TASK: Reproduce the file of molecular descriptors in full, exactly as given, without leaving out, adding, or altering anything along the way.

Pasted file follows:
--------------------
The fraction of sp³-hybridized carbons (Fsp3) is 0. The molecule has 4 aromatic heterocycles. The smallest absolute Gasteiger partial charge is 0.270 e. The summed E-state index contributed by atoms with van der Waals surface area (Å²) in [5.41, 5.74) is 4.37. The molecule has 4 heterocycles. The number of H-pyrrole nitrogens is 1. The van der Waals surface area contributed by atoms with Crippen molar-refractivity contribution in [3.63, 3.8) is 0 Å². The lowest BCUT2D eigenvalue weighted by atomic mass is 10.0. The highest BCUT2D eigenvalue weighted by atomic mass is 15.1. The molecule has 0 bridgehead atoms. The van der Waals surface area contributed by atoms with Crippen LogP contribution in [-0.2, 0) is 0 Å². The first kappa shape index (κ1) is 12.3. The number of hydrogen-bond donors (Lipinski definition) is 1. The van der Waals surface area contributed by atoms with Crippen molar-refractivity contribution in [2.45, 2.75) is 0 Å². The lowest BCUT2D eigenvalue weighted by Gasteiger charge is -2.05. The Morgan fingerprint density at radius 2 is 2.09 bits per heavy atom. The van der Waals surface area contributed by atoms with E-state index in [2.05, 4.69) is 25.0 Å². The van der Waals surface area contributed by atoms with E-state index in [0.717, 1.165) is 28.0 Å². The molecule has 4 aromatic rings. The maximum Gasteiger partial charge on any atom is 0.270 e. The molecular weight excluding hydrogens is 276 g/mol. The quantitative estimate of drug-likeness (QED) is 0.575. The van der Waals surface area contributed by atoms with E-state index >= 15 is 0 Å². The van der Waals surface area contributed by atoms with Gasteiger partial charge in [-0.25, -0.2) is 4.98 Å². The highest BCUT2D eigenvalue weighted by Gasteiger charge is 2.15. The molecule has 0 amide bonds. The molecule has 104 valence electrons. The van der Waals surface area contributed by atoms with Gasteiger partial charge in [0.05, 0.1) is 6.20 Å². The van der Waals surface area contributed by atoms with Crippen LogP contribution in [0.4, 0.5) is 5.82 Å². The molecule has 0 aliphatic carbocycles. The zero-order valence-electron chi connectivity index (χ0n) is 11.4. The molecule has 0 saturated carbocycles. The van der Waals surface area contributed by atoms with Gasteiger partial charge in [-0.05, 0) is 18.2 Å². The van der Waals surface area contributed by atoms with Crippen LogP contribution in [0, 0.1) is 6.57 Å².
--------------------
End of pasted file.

The fraction of sp³-hybridized carbons (Fsp3) is 0. The molecule has 4 aromatic heterocycles. The smallest absolute Gasteiger partial charge is 0.270 e. The summed E-state index contributed by atoms with van der Waals surface area (Å²) in [5.41, 5.74) is 4.37. The molecule has 4 heterocycles. The number of H-pyrrole nitrogens is 1. The van der Waals surface area contributed by atoms with Crippen molar-refractivity contribution in [3.63, 3.8) is 0 Å². The lowest BCUT2D eigenvalue weighted by atomic mass is 10.0. The highest BCUT2D eigenvalue weighted by atomic mass is 15.1. The molecule has 0 bridgehead atoms. The van der Waals surface area contributed by atoms with Crippen LogP contribution in [-0.2, 0) is 0 Å². The first kappa shape index (κ1) is 12.3. The number of hydrogen-bond donors (Lipinski definition) is 1. The van der Waals surface area contributed by atoms with Crippen molar-refractivity contribution in [2.45, 2.75) is 0 Å². The lowest BCUT2D eigenvalue weighted by Gasteiger charge is -2.05. The Morgan fingerprint density at radius 2 is 2.09 bits per heavy atom. The van der Waals surface area contributed by atoms with E-state index in [2.05, 4.69) is 25.0 Å². The van der Waals surface area contributed by atoms with E-state index in [0.717, 1.165) is 28.0 Å². The molecule has 4 aromatic rings. The maximum Gasteiger partial charge on any atom is 0.270 e. The molecular weight excluding hydrogens is 276 g/mol. The quantitative estimate of drug-likeness (QED) is 0.575. The van der Waals surface area contributed by atoms with E-state index >= 15 is 0 Å². The van der Waals surface area contributed by atoms with Gasteiger partial charge in [-0.25, -0.2) is 4.98 Å². The highest BCUT2D eigenvalue weighted by Gasteiger charge is 2.15. The molecule has 0 amide bonds. The molecule has 104 valence electrons. The van der Waals surface area contributed by atoms with Gasteiger partial charge in [0.05, 0.1) is 6.20 Å². The van der Waals surface area contributed by atoms with Crippen LogP contribution in [0.4, 0.5) is 5.82 Å². The molecule has 0 aliphatic carbocycles. The zero-order valence-electron chi connectivity index (χ0n) is 11.4. The molecule has 0 saturated carbocycles. The van der Waals surface area contributed by atoms with Gasteiger partial charge in [-0.05, 0) is 18.2 Å². The van der Waals surface area contributed by atoms with Crippen LogP contribution in [0, 0.1) is 6.57 Å².